It all starts, of course, with Governor Brian Schweitzer, who is likely to take his time making this decision.
The only reason I see him not running is that there is some element of risk that could threaten future aspirations for higher office. While he’d certain be the favorite to win a race against any of the Republican candidates, elections are anything but certainties—and a loss to the likes of Denny Rehberg or Steve Daines would cut short any Presidential aspirations Schweitzer might hold.
More about Governor Schweitzer in a future post, but he holds the key to understanding the Republican field.
1. Steve Daines is certainly the strongest candidate Republicans have to offer in this race, but it’s hard to see him taking the risk of a bruising campaign for the Senate after less than a single term in the House. Rick Berg from North Dakota just offered an instructive example for Daines to consider—and Berg wasn’t facing a candidate like Schweitzer.
Daines was able to win his 2012 House race for a few reasons: he was able to say absolutely nothing substantive during the race, faced view critical questions from the media, and his opponent wasn’t able to make much headway given all the attention focused on the race for Governor and Senate. None of these things will be true in 2014.
Still, in recent polling Daines looks competitive against Schweitzer and he has done a lot of working spreading money around to other Republicans in the state, building a network for a run.
Prognosis: Daines will certainly run for Senate if Schweitzer does not (even if Rehberg wants the seat), and will certainly stay out if Schweitzer runs.
2. Denny Rehberg has apparently decided that “family time” might not be the most important thing in his life and is weighing his options for another run.
Prognosis: Much as I would love to see Rehberg defeated by Senator Baucus, Senator Tester, and future Senator Schweitzer during his career, I think Rehberg sits this one out and goes back to his first love, lobbying. He’s never been actually all that interested in the work of government anyway, and would probably prefer to make some more money using his connections in Washington. My guess? We’ll see Rehberg again—in four or eight years—making a bid for Governor, the job I suspect he’s wanted all along.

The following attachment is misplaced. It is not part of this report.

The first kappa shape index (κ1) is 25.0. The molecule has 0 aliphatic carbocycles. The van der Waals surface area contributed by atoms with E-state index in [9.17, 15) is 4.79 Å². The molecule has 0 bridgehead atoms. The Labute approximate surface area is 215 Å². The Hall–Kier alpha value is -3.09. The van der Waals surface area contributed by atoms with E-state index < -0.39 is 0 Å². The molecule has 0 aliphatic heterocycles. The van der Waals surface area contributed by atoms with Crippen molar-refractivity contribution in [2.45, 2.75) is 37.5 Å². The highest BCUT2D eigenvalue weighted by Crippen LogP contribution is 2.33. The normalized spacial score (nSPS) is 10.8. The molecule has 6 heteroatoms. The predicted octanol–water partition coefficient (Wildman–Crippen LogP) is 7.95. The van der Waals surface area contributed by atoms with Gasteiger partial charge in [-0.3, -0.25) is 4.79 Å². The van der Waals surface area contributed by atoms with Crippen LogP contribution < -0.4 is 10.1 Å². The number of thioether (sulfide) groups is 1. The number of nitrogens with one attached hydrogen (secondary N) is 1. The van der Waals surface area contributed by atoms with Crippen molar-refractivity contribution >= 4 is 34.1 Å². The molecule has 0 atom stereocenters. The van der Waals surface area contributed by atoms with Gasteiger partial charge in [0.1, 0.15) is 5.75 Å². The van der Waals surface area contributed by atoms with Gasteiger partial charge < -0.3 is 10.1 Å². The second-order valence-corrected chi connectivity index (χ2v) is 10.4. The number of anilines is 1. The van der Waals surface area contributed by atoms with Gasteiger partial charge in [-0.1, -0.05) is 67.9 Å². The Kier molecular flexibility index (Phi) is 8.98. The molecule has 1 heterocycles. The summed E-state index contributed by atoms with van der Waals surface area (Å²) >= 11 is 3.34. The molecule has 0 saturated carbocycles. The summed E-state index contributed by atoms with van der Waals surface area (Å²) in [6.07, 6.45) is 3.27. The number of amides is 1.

3. Marc Racicot is something of a white whale for Montana Republicans, who have imagined in successive major elections that the former governor will return to Montana politics, be swarmed by adoring Montanans, and be swept into office. I’ve just never understood this narrative, as Racicot has some serious baggage like utility deregulation on his record and was never actually all that popular. He barely edged Dorothy Bradley in his first election, and his re-election hardly proved his massive support.
The last time major political acts Montanans know Racicot for are a) helping elect Judy Martz governor and b) helping George Bush steal Florida in 2000. Fourteen years is an eternity in politics.
His career as a lobbyist and bag man for the Bush campaign probably wouldn’t hurt him in a Republican primary, but would be deadly in a general election campaign. I also suspect that the modern version of the Republican Party might find some of Racicot’s positions too progressive, as hard as that is to imagine.
Prognosis: No chance that Racicot runs for this seat, or any other elective office in Montana again.
4. Corey Stapleton really wants to be elected to something, but his weak second place finish against Rick Hill in 2012 suggests a candidate without broad support. He’s got a real messaging problem, as he’s trying to simultaneously position himself as a Main Street conservative and TEA Party radical. In the 2012 primary, that got him flanked on both sides.
One note for the Stapleton campaign: enforcement of federal campaign finance violations is a bit more muscular than enforcement here in Montana. Just sayin’.
Prognosis: If the top tier of Daines, Rehberg, and Racicot sit this one out, Stapleton is likely the Republican nominee, continuing the streak of weak GOP candidates for this Senate seat. I also suspect that Stapleton will jump ship for the House race if Daines enters the contest.
5. Champ Edmunds might run for the Senate seat, but there is no chance he will become the Republican nominee. Edmunds is seeking to position himself as the true conservative in the race, but he lacks the kind of institutional support, name recognition, or legislative achievements to make a real bid. The fact that he still hasn’t announced any fundraising numbers, despite being the first candidate out of the gate, says a great deal about his prospects.
Prognosis: Edmunds has said that he will run for the House seat if Steve Daines makes a bid for the Senate, but he has no more chance to win that race than he does the Senate seat. Representative Edmunds will certainly be crying over spilt raw milk in June of 2014.
6. A woman seems unlikely to become the Republican nominee, as none are even mentioned as possible candidates. The contrast here with the names being thrown around for consideration on the Democratic side is striking.
7. Wild Cards: I was convinced that Neil Livingstone’s crazed bid for the governor in 2012 was an attempt to introduce himself for a run against Baucus in 2014. I’d say both Livingstone and Ryan Zinke are potential candidates, but only if Daines and Schweitzer are not in the field. I’ve heard Tim Fox’s name get mentioned, but given his aggressive campaigning style as Attorney General and the path Racicot and Bullock have laid down, my guess is Fox is looking to move to a new office in the Montana capitol, not run for D.C.